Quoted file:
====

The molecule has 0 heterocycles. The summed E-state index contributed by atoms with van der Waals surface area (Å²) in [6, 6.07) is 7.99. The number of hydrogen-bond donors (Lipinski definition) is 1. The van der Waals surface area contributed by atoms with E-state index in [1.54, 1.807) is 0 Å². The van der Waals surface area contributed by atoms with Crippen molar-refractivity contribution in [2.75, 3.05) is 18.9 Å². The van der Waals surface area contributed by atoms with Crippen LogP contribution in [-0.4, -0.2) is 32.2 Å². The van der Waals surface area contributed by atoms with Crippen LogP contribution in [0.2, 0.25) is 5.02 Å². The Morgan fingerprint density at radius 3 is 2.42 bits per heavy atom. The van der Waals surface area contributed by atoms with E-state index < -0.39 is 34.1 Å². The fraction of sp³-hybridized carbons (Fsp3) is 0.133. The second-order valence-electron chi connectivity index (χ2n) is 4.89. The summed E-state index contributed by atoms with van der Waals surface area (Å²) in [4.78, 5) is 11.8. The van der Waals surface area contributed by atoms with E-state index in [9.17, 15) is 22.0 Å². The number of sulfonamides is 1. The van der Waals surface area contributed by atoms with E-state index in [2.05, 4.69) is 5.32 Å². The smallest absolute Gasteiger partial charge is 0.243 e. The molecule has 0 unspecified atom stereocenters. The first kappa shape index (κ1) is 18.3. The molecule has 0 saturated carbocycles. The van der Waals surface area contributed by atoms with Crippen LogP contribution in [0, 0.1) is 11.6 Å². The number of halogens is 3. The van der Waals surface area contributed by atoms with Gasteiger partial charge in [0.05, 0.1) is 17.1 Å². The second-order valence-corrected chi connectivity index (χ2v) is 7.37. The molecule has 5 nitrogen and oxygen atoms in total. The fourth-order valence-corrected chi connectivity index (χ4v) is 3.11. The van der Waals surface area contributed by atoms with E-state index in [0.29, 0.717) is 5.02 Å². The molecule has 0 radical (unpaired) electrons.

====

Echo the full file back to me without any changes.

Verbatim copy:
The molecule has 0 heterocycles. The summed E-state index contributed by atoms with van der Waals surface area (Å²) in [6, 6.07) is 7.99. The number of hydrogen-bond donors (Lipinski definition) is 1. The van der Waals surface area contributed by atoms with E-state index in [1.54, 1.807) is 0 Å². The van der Waals surface area contributed by atoms with Crippen molar-refractivity contribution in [2.75, 3.05) is 18.9 Å². The van der Waals surface area contributed by atoms with Crippen LogP contribution in [-0.4, -0.2) is 32.2 Å². The van der Waals surface area contributed by atoms with Crippen LogP contribution in [0.2, 0.25) is 5.02 Å². The Morgan fingerprint density at radius 3 is 2.42 bits per heavy atom. The van der Waals surface area contributed by atoms with E-state index < -0.39 is 34.1 Å². The fraction of sp³-hybridized carbons (Fsp3) is 0.133. The second-order valence-electron chi connectivity index (χ2n) is 4.89. The summed E-state index contributed by atoms with van der Waals surface area (Å²) in [4.78, 5) is 11.8. The van der Waals surface area contributed by atoms with E-state index in [9.17, 15) is 22.0 Å². The number of sulfonamides is 1. The van der Waals surface area contributed by atoms with E-state index in [2.05, 4.69) is 5.32 Å². The smallest absolute Gasteiger partial charge is 0.243 e. The molecule has 0 unspecified atom stereocenters. The first kappa shape index (κ1) is 18.3. The molecule has 0 saturated carbocycles. The van der Waals surface area contributed by atoms with Crippen LogP contribution in [0, 0.1) is 11.6 Å². The number of halogens is 3. The van der Waals surface area contributed by atoms with Gasteiger partial charge in [0.05, 0.1) is 17.1 Å². The second-order valence-corrected chi connectivity index (χ2v) is 7.37. The molecule has 5 nitrogen and oxygen atoms in total. The fourth-order valence-corrected chi connectivity index (χ4v) is 3.11. The van der Waals surface area contributed by atoms with E-state index in [0.29, 0.717) is 5.02 Å². The molecule has 0 radical (unpaired) electrons.